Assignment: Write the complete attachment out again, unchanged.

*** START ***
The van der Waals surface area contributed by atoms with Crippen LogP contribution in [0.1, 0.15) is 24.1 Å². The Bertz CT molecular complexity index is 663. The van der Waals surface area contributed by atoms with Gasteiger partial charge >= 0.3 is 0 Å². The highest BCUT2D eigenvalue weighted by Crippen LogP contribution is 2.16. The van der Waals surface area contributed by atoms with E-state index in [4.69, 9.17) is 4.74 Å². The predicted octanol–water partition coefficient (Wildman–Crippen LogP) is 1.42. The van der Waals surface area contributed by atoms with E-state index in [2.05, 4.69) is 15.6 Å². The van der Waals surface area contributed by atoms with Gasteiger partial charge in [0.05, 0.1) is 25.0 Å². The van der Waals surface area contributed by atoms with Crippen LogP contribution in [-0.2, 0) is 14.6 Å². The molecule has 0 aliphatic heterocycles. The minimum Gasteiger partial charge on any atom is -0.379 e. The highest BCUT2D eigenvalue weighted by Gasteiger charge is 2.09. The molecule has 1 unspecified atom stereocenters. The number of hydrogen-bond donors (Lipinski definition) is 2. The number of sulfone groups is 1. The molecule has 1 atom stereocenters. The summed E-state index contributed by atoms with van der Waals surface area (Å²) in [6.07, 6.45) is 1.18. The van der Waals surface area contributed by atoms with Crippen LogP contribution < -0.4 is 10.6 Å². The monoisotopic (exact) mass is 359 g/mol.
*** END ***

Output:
The van der Waals surface area contributed by atoms with Crippen LogP contribution in [0.1, 0.15) is 24.1 Å². The Bertz CT molecular complexity index is 663. The van der Waals surface area contributed by atoms with Gasteiger partial charge >= 0.3 is 0 Å². The highest BCUT2D eigenvalue weighted by Crippen LogP contribution is 2.16. The van der Waals surface area contributed by atoms with E-state index in [4.69, 9.17) is 4.74 Å². The predicted octanol–water partition coefficient (Wildman–Crippen LogP) is 1.42. The van der Waals surface area contributed by atoms with E-state index in [2.05, 4.69) is 15.6 Å². The van der Waals surface area contributed by atoms with Gasteiger partial charge in [0.05, 0.1) is 25.0 Å². The van der Waals surface area contributed by atoms with Crippen LogP contribution in [-0.2, 0) is 14.6 Å². The molecule has 0 aliphatic heterocycles. The minimum Gasteiger partial charge on any atom is -0.379 e. The highest BCUT2D eigenvalue weighted by Gasteiger charge is 2.09. The molecule has 1 unspecified atom stereocenters. The number of hydrogen-bond donors (Lipinski definition) is 2. The number of sulfone groups is 1. The molecule has 1 atom stereocenters. The summed E-state index contributed by atoms with van der Waals surface area (Å²) in [6.07, 6.45) is 1.18. The van der Waals surface area contributed by atoms with Crippen LogP contribution < -0.4 is 10.6 Å². The monoisotopic (exact) mass is 359 g/mol.